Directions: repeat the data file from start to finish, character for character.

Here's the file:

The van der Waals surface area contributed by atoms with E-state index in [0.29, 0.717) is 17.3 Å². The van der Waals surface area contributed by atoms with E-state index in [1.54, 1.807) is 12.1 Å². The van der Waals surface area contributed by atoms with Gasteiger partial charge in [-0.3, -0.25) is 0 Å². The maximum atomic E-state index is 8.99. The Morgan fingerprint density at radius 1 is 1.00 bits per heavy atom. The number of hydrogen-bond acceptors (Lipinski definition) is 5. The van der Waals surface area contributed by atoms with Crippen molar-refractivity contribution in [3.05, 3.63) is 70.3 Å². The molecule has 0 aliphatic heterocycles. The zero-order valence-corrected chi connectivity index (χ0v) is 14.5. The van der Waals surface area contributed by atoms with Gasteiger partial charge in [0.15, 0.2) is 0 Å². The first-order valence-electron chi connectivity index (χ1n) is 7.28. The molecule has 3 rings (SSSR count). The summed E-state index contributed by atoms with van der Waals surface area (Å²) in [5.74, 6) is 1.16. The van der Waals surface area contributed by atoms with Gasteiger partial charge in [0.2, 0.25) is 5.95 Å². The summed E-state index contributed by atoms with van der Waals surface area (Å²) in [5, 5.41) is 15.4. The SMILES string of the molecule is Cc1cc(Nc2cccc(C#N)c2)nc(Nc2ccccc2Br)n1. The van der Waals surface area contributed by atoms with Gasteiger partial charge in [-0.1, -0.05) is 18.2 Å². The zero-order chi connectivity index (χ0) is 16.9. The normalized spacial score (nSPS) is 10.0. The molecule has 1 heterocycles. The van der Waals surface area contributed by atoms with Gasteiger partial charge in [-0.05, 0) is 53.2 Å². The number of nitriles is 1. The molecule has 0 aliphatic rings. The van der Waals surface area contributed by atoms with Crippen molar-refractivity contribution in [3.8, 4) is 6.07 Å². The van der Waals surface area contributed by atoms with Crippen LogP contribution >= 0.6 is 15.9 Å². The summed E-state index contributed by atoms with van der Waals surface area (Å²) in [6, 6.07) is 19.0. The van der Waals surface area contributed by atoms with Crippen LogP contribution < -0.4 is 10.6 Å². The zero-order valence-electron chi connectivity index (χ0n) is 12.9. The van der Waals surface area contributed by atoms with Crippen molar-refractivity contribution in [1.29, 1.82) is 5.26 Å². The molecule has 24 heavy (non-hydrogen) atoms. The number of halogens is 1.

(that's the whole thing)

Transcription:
The van der Waals surface area contributed by atoms with E-state index in [0.29, 0.717) is 17.3 Å². The van der Waals surface area contributed by atoms with E-state index in [1.54, 1.807) is 12.1 Å². The van der Waals surface area contributed by atoms with Gasteiger partial charge in [-0.3, -0.25) is 0 Å². The maximum atomic E-state index is 8.99. The Morgan fingerprint density at radius 1 is 1.00 bits per heavy atom. The number of hydrogen-bond acceptors (Lipinski definition) is 5. The van der Waals surface area contributed by atoms with Crippen molar-refractivity contribution in [3.05, 3.63) is 70.3 Å². The molecule has 0 aliphatic heterocycles. The zero-order valence-corrected chi connectivity index (χ0v) is 14.5. The van der Waals surface area contributed by atoms with Gasteiger partial charge in [0.15, 0.2) is 0 Å². The first-order valence-electron chi connectivity index (χ1n) is 7.28. The molecule has 3 rings (SSSR count). The summed E-state index contributed by atoms with van der Waals surface area (Å²) in [5.74, 6) is 1.16. The van der Waals surface area contributed by atoms with Gasteiger partial charge in [0.2, 0.25) is 5.95 Å². The summed E-state index contributed by atoms with van der Waals surface area (Å²) in [5, 5.41) is 15.4. The SMILES string of the molecule is Cc1cc(Nc2cccc(C#N)c2)nc(Nc2ccccc2Br)n1. The van der Waals surface area contributed by atoms with Gasteiger partial charge in [-0.1, -0.05) is 18.2 Å². The zero-order chi connectivity index (χ0) is 16.9. The normalized spacial score (nSPS) is 10.0. The molecule has 1 heterocycles. The van der Waals surface area contributed by atoms with Gasteiger partial charge in [-0.05, 0) is 53.2 Å². The number of nitriles is 1. The molecule has 0 aliphatic rings. The van der Waals surface area contributed by atoms with Crippen molar-refractivity contribution in [3.8, 4) is 6.07 Å². The van der Waals surface area contributed by atoms with Crippen LogP contribution >= 0.6 is 15.9 Å². The summed E-state index contributed by atoms with van der Waals surface area (Å²) in [6, 6.07) is 19.0. The van der Waals surface area contributed by atoms with Crippen LogP contribution < -0.4 is 10.6 Å². The zero-order valence-electron chi connectivity index (χ0n) is 12.9. The van der Waals surface area contributed by atoms with Crippen molar-refractivity contribution in [1.29, 1.82) is 5.26 Å². The molecule has 24 heavy (non-hydrogen) atoms. The number of halogens is 1.